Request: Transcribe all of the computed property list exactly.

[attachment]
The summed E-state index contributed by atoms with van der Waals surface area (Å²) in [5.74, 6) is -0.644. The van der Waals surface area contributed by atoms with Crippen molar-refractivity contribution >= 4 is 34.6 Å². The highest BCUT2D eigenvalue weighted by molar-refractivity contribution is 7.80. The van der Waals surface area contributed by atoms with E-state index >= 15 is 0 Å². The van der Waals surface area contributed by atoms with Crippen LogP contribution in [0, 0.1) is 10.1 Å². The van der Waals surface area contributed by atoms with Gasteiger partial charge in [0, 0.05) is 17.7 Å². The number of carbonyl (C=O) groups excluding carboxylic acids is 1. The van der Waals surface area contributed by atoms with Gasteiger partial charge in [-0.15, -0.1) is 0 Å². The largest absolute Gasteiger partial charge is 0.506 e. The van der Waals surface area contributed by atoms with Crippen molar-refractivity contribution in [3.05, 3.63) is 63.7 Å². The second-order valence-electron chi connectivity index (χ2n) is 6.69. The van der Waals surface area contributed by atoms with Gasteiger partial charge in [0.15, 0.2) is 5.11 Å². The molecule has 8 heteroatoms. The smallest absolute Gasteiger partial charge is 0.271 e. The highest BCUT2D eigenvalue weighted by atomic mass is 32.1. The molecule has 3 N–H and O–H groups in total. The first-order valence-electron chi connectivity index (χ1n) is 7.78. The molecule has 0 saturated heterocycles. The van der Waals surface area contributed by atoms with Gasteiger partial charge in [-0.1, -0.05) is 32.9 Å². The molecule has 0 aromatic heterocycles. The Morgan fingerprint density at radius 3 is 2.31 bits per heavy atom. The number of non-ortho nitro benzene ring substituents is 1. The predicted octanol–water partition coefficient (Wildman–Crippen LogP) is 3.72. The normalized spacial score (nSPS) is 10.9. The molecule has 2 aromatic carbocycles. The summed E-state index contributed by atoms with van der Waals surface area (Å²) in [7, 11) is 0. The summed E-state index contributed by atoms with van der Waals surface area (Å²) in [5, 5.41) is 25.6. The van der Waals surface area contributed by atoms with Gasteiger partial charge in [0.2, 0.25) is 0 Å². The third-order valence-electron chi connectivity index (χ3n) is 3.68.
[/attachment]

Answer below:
The summed E-state index contributed by atoms with van der Waals surface area (Å²) in [5.74, 6) is -0.644. The van der Waals surface area contributed by atoms with Crippen molar-refractivity contribution >= 4 is 34.6 Å². The highest BCUT2D eigenvalue weighted by molar-refractivity contribution is 7.80. The van der Waals surface area contributed by atoms with E-state index >= 15 is 0 Å². The van der Waals surface area contributed by atoms with Crippen LogP contribution in [0, 0.1) is 10.1 Å². The van der Waals surface area contributed by atoms with Gasteiger partial charge in [0, 0.05) is 17.7 Å². The number of carbonyl (C=O) groups excluding carboxylic acids is 1. The van der Waals surface area contributed by atoms with Gasteiger partial charge in [-0.15, -0.1) is 0 Å². The largest absolute Gasteiger partial charge is 0.506 e. The van der Waals surface area contributed by atoms with Crippen molar-refractivity contribution in [3.05, 3.63) is 63.7 Å². The second-order valence-electron chi connectivity index (χ2n) is 6.69. The van der Waals surface area contributed by atoms with Gasteiger partial charge in [0.15, 0.2) is 5.11 Å². The molecule has 8 heteroatoms. The smallest absolute Gasteiger partial charge is 0.271 e. The highest BCUT2D eigenvalue weighted by atomic mass is 32.1. The molecule has 3 N–H and O–H groups in total. The first-order valence-electron chi connectivity index (χ1n) is 7.78. The molecule has 0 saturated heterocycles. The van der Waals surface area contributed by atoms with Gasteiger partial charge in [-0.1, -0.05) is 32.9 Å². The molecule has 0 aromatic heterocycles. The Morgan fingerprint density at radius 3 is 2.31 bits per heavy atom. The number of non-ortho nitro benzene ring substituents is 1. The predicted octanol–water partition coefficient (Wildman–Crippen LogP) is 3.72. The normalized spacial score (nSPS) is 10.9. The molecule has 2 aromatic carbocycles. The summed E-state index contributed by atoms with van der Waals surface area (Å²) in [7, 11) is 0. The summed E-state index contributed by atoms with van der Waals surface area (Å²) in [5, 5.41) is 25.6. The van der Waals surface area contributed by atoms with Gasteiger partial charge in [0.2, 0.25) is 0 Å². The third-order valence-electron chi connectivity index (χ3n) is 3.68.